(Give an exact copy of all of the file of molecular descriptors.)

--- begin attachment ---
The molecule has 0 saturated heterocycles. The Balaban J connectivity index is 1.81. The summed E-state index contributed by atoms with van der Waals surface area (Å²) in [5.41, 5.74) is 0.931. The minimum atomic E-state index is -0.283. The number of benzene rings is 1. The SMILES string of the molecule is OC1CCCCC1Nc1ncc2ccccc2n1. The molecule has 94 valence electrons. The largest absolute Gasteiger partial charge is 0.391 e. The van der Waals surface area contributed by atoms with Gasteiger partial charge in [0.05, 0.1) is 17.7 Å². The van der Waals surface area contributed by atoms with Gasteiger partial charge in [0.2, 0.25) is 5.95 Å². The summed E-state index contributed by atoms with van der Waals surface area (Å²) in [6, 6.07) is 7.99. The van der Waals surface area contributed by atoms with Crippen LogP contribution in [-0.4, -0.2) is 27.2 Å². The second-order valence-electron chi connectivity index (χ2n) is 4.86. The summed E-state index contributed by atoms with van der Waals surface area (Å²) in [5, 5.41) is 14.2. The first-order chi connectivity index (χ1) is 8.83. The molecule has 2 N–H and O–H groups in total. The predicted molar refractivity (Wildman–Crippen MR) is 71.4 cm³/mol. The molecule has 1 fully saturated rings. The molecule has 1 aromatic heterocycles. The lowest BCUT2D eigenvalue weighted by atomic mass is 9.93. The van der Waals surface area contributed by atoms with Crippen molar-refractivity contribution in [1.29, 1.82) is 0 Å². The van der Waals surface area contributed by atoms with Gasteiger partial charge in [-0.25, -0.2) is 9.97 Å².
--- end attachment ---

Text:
The molecule has 0 saturated heterocycles. The Balaban J connectivity index is 1.81. The summed E-state index contributed by atoms with van der Waals surface area (Å²) in [5.41, 5.74) is 0.931. The minimum atomic E-state index is -0.283. The number of benzene rings is 1. The SMILES string of the molecule is OC1CCCCC1Nc1ncc2ccccc2n1. The molecule has 94 valence electrons. The largest absolute Gasteiger partial charge is 0.391 e. The van der Waals surface area contributed by atoms with Gasteiger partial charge in [0.05, 0.1) is 17.7 Å². The van der Waals surface area contributed by atoms with Gasteiger partial charge in [0.2, 0.25) is 5.95 Å². The summed E-state index contributed by atoms with van der Waals surface area (Å²) in [6, 6.07) is 7.99. The van der Waals surface area contributed by atoms with Crippen LogP contribution in [-0.4, -0.2) is 27.2 Å². The second-order valence-electron chi connectivity index (χ2n) is 4.86. The summed E-state index contributed by atoms with van der Waals surface area (Å²) in [5, 5.41) is 14.2. The first-order chi connectivity index (χ1) is 8.83. The molecule has 2 N–H and O–H groups in total. The predicted molar refractivity (Wildman–Crippen MR) is 71.4 cm³/mol. The molecule has 1 fully saturated rings. The molecule has 1 aromatic heterocycles. The lowest BCUT2D eigenvalue weighted by atomic mass is 9.93. The van der Waals surface area contributed by atoms with Crippen molar-refractivity contribution in [1.29, 1.82) is 0 Å². The van der Waals surface area contributed by atoms with Gasteiger partial charge in [-0.25, -0.2) is 9.97 Å².